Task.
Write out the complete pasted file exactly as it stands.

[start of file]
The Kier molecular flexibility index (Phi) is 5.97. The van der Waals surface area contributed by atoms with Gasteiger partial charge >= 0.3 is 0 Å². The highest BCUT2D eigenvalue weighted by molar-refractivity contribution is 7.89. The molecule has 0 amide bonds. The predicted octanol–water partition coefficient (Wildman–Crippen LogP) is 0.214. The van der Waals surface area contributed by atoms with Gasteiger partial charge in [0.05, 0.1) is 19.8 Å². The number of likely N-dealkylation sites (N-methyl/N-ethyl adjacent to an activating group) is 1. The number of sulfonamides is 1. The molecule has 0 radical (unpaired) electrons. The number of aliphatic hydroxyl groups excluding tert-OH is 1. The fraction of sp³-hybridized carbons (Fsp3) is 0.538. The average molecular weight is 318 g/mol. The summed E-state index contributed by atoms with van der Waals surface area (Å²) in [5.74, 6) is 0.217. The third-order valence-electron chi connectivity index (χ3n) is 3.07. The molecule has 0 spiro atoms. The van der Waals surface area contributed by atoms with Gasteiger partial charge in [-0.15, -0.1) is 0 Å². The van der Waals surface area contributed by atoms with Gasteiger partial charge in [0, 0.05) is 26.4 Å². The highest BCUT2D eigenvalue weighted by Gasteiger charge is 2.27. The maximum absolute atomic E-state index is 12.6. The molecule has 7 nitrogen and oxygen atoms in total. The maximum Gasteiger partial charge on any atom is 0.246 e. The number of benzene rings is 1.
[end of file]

The Kier molecular flexibility index (Phi) is 5.97. The van der Waals surface area contributed by atoms with Gasteiger partial charge >= 0.3 is 0 Å². The highest BCUT2D eigenvalue weighted by molar-refractivity contribution is 7.89. The molecule has 0 amide bonds. The predicted octanol–water partition coefficient (Wildman–Crippen LogP) is 0.214. The van der Waals surface area contributed by atoms with Gasteiger partial charge in [0.05, 0.1) is 19.8 Å². The number of likely N-dealkylation sites (N-methyl/N-ethyl adjacent to an activating group) is 1. The number of sulfonamides is 1. The molecule has 0 radical (unpaired) electrons. The number of aliphatic hydroxyl groups excluding tert-OH is 1. The fraction of sp³-hybridized carbons (Fsp3) is 0.538. The average molecular weight is 318 g/mol. The summed E-state index contributed by atoms with van der Waals surface area (Å²) in [5.74, 6) is 0.217. The third-order valence-electron chi connectivity index (χ3n) is 3.07. The molecule has 0 spiro atoms. The van der Waals surface area contributed by atoms with Gasteiger partial charge in [-0.15, -0.1) is 0 Å². The van der Waals surface area contributed by atoms with Gasteiger partial charge in [0, 0.05) is 26.4 Å². The highest BCUT2D eigenvalue weighted by Gasteiger charge is 2.27. The maximum absolute atomic E-state index is 12.6. The molecule has 7 nitrogen and oxygen atoms in total. The maximum Gasteiger partial charge on any atom is 0.246 e. The number of benzene rings is 1.